As a farm operator, you also are required to protect farm workers from pesticide exposure and to keep records of restricted use pesticide applications. This self-assessment focuses on water quality and does not include these additional requirements. For more information on worker protection and pesticide record keeping, contact your county Extension office or the South Carolina Department of Pesticide Regulation. The 1990 Farm Bill contains provisions for record keeping by private applicators, which mandates keeping certain minimal records on each use of restricted use pesticides. However, whether you use a restricted or general use pesticide, keeping good records of each pesticide use is simply a good management practice. Good records help you determine the value, efficiency, and economics of each of the various pesticides and other pest management practices you use to produce a crop or commodity. These help you determine not only the benefits of using certain pesticides, but also gives you a historical record to help pinpoint or identify potential problems arising from pesticide use.
Good records are especially valuable if any pesticide misuse claims are made against you, such as charges that you contaminated an aquifer or water body. For additional information on record keeping, contact your county Extension office or the Department of Pesticide Regulation listed at the back of this publication.
Understanding Your self-assessment
Your drinking water and other water sources are least likely to be contaminated by pesticides if you use all of the low-risk practices in this self-assessment. You may not be able to use all low risk practices initially, but use as many as practical to protect water quality and the environment. As you complete your self-assessment, do not be alarmed if you check several or even many high-risk statements. This does not automatically mean your farm has water quality problems; it does, however, tell you that attention may be needed to avoid problems.
This self-assessment is a set of three statements, each with a low, medium and high ranking. This ranking relates to the level of risk to your drinking water quality or other environmental risks associated with that activity or condition. First, read all statements in each set, then check the one box that best describes conditions on your farm. Remember, this self-assessment is for your information. Your goal is to eventually apply as many low-risk practices as you can.
* Bold type means, in addition to being a high-risk practice, this activity violates South Carolina/Federal water quality, health, or pesticide use laws and regulations.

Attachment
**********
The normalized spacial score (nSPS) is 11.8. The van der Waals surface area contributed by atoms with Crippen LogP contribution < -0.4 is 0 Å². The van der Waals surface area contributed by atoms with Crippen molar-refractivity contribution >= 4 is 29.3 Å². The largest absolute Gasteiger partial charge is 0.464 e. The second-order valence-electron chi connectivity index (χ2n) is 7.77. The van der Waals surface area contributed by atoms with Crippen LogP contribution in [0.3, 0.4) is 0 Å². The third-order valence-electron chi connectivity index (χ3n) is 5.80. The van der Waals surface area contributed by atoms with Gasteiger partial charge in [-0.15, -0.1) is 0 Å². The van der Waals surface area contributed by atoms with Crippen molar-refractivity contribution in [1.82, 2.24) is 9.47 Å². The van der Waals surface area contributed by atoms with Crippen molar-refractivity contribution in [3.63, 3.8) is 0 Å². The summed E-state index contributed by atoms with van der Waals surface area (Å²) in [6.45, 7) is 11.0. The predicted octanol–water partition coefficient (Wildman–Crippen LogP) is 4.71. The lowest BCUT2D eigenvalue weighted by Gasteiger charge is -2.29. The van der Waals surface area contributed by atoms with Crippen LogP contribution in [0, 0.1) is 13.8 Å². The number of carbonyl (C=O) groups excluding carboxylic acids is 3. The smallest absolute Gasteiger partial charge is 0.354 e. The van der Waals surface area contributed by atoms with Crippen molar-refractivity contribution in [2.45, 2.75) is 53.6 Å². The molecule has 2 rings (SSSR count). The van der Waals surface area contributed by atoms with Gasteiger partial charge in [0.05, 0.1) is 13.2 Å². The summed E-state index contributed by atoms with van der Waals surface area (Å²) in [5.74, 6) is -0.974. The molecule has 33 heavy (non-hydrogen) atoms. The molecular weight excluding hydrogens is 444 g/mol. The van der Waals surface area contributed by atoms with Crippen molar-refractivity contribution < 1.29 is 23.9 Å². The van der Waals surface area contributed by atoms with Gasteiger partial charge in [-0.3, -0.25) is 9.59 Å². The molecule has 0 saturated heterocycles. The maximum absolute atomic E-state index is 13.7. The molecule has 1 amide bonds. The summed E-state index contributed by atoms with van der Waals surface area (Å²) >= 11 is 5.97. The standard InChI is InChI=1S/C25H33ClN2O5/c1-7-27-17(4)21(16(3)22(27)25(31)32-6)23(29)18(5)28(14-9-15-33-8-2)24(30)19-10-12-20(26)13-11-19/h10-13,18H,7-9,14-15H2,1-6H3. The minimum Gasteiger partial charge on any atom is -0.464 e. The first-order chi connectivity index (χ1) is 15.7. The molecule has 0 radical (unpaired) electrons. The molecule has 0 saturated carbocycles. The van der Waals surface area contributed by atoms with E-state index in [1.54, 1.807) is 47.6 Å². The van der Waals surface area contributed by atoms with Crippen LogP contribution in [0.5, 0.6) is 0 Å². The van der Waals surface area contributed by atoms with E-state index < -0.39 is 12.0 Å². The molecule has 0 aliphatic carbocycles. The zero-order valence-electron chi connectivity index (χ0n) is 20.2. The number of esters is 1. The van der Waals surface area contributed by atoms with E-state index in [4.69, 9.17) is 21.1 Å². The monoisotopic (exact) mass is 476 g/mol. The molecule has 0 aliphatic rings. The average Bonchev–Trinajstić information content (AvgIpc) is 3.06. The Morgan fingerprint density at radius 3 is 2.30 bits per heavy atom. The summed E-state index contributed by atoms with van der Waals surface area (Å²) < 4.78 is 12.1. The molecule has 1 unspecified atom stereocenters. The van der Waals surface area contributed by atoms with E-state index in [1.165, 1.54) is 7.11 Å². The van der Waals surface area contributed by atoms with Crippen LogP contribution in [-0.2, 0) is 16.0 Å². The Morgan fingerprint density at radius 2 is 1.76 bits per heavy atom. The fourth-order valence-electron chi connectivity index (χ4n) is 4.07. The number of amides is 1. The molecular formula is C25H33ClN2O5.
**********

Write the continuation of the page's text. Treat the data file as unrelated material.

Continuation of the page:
|Part 1. Pesticide Storage Practices|
|Low Risk||Medium Risk||High Risk|
|____ You reduce the amount of pesticides stored by buying only the amount you expect to use for an application. Additional pesticides are purchased only when needed||____ You usually buy only the product amounts you expect to use for an application, but sometimes buy more in case you might need some later in the season||____ You usually do not check to see what pesticide products are on hand before buying others. You often have products left over after an application or a production season.|
|____ You usually store small amounts of pesticides, or less than 1 gallon or 10 pounds of each pesticide, on your farm.||____ You usually store more than 1 gallon or 10 pounds, but less than 55 gallons or 50 pounds of each pesticide||____ You usually store large amounts of pesticides: more than 55 gallons or 50 pounds of each of several pesticides|
|____ You do not store liquid pesticides at any time (all stored chemicals are dry).||____ You store some liquid and some dry pesticides||____ You store only or mostly liquid pesticides|
|____ All pesticides you store have low potential to leach through the soil (see accompanying list showing leaching potential of pesticides).||____ Most pesticides you store have low or medium leaching potential. Few, if any, have a high leaching potential.||____ Any pesticides you store have a high leaching potential.|
|____ Your pesticide storage area is a roofed building with a concrete floor and curb to contain leaks and spills, is ventilated, and more than 100 feet from a well or surface waters.||____ Your pesticide storage area is roofed with a concrete floor and no curb, or has a wooden floor, and is at least 100 feet from a well or surface waters.||____ Your pesticide storage area is in the open, or has a gravel or dirt floor where spills could contaminate the soil, or is less than 100 feet from a well or surface waters, or pesticides are stored in your well house.|
|____ Your pesticide storage area is fenced, locked, and separated from other activities. No other products are stored with pesticides.||____ Your pesticide storage area is fenced, but sometimes open to activities that could damage containers or spill pesticides.||____ Your pesticide storage area has no fence and is open to theft, vandalism, and children, or is used to store other products or house livestock.|